Chapter 8 – Coming to Terms with an Author (part 2 of 3)


So far we have been proceeding negatively by eliminating the ordinary words. You discover some of the important words by the fact that they are not ordinary for you. That is why they bother you. But is there any other way of spotting the important words? Are there any positive signs that point to them?

There are several. The first and most obvious sign is the explicit stress an author places upon certain words and not others. He may do this in many ways. He may use such typographical devices as quotation marks or italics to mark the word for you. He may call your attention to the word by explicitly discussing its various senses and indicating the way he is going to use it here and there. Or he may emphasize the word by defining the thing that the word is used to name.

Every field of knowledge has its own technical vocabulary. … If that author has not pointed out the words himself, the reader may locate them through having some prior knowledge of the subject matter.

Where a field of knowledge has a well-established technical vocabulary, the task of locating the important words in a book treating that subject matter is relatively easy. You can spot them positively through having some acquaintance with the field, or negatively by know what words must be technical, because they are not ordinary. Unfortunately, there are many fields in which a technical vocabulary is not well established.

Philosophers are notorious for having private vocabularies. … [they] often find it necessary to coin new words, or to take some word from common speech and make it a technical word. This last procedure is likely to be most misleading to the reader who supposes that he knows what the words means, and therefore treats it as an ordinary word. Most good authors, however, anticipating just this confusion, give very explicit warning whenever they adopt the procedure.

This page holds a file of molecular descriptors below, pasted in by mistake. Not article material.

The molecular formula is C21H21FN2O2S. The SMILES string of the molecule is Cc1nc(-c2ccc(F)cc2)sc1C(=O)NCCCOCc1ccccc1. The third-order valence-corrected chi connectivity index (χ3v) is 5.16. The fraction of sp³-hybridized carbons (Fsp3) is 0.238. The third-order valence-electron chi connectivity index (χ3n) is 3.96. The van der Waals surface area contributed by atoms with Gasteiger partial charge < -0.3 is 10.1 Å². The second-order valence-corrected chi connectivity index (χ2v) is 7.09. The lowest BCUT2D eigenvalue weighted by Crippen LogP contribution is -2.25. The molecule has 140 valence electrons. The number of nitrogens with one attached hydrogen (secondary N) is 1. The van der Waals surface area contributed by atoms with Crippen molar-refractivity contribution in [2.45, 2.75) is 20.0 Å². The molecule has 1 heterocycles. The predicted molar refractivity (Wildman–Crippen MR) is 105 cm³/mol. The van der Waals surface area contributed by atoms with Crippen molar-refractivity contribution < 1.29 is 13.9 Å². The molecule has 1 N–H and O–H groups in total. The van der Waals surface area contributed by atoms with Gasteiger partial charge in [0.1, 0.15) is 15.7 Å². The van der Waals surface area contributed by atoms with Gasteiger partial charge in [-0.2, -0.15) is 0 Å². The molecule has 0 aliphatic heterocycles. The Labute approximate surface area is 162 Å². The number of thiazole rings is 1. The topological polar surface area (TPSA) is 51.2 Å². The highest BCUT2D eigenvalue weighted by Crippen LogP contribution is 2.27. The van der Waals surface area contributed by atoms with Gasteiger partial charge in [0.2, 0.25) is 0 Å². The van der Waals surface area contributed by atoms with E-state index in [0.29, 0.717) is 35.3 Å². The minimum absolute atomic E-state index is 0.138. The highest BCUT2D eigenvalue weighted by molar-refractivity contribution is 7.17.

In this connection, one clue to an important word is that the author quarrels with other writers about it. When you find an author telling you how a particular word has been used by others, and why he chooses to use it otherwise, you can be sure that word makes a great difference to him.

We have here emphasized the notion of technical vocabulary, but you must not take this too narrowly. The relatively small set of words that express an author’s main ideas, his leading concepts, constitutes his special vocabulary. They are the words that carry his analysis, his argument. … these are the words that are most important for him. They should be important for you as a reader also, but in addition any other word whose meaning is not clear is important for you.


The trouble with most readers is that they simply do not pay much attention to words to locate their difficulties. They fail to distinguish the words that they do not understand sufficiently from those they do. All the things we have suggested to help you find the important words in a book will be of no avail unless you make a deliberate effort to note the words you must work on to find the terms they convey. The reader who fails to ponder, or at least to mark, the words he does not understand is headed for disaster.

If you are reading a book that can increase your understanding, it stands to reason that not all of its words will be completely intelligible to you. If you proceed as if they were all ordinary words, all on the same level of general intelligibility as the words of a newspaper article, you will make no headway toward interpretation of the book. You might just as well be reading a newspaper, for the book cannot enlighten you if you do not try to understand it.

Most of us are addicted to non-active reading. The outstanding fault of the non-active or undemanding reader is his inattention to words, and his consequent failure to come to terms with the author